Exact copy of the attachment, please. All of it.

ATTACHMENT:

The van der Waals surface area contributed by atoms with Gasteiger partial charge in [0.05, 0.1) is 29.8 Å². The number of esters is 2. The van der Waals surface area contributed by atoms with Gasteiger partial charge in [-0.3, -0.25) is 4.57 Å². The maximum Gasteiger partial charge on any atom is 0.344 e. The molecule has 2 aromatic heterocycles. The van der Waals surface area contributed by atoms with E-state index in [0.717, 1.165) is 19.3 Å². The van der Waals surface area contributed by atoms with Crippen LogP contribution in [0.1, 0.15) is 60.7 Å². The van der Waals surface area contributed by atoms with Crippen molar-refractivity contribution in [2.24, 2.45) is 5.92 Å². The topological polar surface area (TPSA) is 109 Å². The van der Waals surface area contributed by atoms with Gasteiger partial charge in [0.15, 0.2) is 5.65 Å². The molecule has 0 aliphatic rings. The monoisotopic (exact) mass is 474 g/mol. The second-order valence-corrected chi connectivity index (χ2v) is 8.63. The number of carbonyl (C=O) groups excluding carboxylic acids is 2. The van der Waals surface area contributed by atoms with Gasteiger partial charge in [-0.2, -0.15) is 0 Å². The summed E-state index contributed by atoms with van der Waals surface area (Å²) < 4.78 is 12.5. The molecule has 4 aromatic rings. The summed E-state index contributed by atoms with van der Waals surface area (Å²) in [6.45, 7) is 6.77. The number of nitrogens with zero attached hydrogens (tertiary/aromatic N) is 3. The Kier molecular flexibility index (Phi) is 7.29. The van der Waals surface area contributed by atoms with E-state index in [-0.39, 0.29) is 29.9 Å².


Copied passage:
The van der Waals surface area contributed by atoms with Gasteiger partial charge in [0.05, 0.1) is 29.8 Å². The number of esters is 2. The van der Waals surface area contributed by atoms with Gasteiger partial charge in [-0.3, -0.25) is 4.57 Å². The maximum Gasteiger partial charge on any atom is 0.344 e. The molecule has 2 aromatic heterocycles. The van der Waals surface area contributed by atoms with E-state index in [0.717, 1.165) is 19.3 Å². The van der Waals surface area contributed by atoms with Crippen LogP contribution in [0.1, 0.15) is 60.7 Å². The van der Waals surface area contributed by atoms with Crippen molar-refractivity contribution in [2.24, 2.45) is 5.92 Å². The topological polar surface area (TPSA) is 109 Å². The van der Waals surface area contributed by atoms with Gasteiger partial charge in [0.15, 0.2) is 5.65 Å². The molecule has 0 aliphatic rings. The monoisotopic (exact) mass is 474 g/mol. The second-order valence-corrected chi connectivity index (χ2v) is 8.63. The number of carbonyl (C=O) groups excluding carboxylic acids is 2. The van der Waals surface area contributed by atoms with Gasteiger partial charge in [-0.2, -0.15) is 0 Å². The summed E-state index contributed by atoms with van der Waals surface area (Å²) < 4.78 is 12.5. The molecule has 4 aromatic rings. The summed E-state index contributed by atoms with van der Waals surface area (Å²) in [6.45, 7) is 6.77. The number of nitrogens with zero attached hydrogens (tertiary/aromatic N) is 3. The Kier molecular flexibility index (Phi) is 7.29. The van der Waals surface area contributed by atoms with E-state index in [-0.39, 0.29) is 29.9 Å².